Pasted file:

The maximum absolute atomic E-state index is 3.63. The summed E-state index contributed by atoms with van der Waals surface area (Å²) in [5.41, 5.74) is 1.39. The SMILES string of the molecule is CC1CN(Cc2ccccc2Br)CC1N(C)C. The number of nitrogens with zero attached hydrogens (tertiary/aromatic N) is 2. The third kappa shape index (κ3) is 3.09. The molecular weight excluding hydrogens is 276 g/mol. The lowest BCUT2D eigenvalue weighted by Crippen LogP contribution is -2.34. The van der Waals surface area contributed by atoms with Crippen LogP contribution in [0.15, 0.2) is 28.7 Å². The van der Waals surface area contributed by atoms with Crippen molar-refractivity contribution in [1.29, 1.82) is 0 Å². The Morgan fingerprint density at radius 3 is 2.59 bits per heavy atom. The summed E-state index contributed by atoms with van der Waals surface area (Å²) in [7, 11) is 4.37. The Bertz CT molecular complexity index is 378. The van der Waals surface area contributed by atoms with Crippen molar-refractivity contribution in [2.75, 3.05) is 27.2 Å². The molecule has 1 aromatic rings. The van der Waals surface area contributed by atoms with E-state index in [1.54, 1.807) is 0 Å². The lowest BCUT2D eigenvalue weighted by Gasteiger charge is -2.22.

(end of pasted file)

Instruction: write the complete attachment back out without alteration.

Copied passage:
The maximum absolute atomic E-state index is 3.63. The summed E-state index contributed by atoms with van der Waals surface area (Å²) in [5.41, 5.74) is 1.39. The SMILES string of the molecule is CC1CN(Cc2ccccc2Br)CC1N(C)C. The number of nitrogens with zero attached hydrogens (tertiary/aromatic N) is 2. The third kappa shape index (κ3) is 3.09. The molecular weight excluding hydrogens is 276 g/mol. The lowest BCUT2D eigenvalue weighted by Crippen LogP contribution is -2.34. The van der Waals surface area contributed by atoms with Crippen LogP contribution in [0.15, 0.2) is 28.7 Å². The van der Waals surface area contributed by atoms with Crippen molar-refractivity contribution in [1.29, 1.82) is 0 Å². The Morgan fingerprint density at radius 3 is 2.59 bits per heavy atom. The summed E-state index contributed by atoms with van der Waals surface area (Å²) in [7, 11) is 4.37. The Bertz CT molecular complexity index is 378. The van der Waals surface area contributed by atoms with Crippen molar-refractivity contribution in [2.75, 3.05) is 27.2 Å². The molecule has 1 aromatic rings. The van der Waals surface area contributed by atoms with E-state index in [1.54, 1.807) is 0 Å². The lowest BCUT2D eigenvalue weighted by Gasteiger charge is -2.22.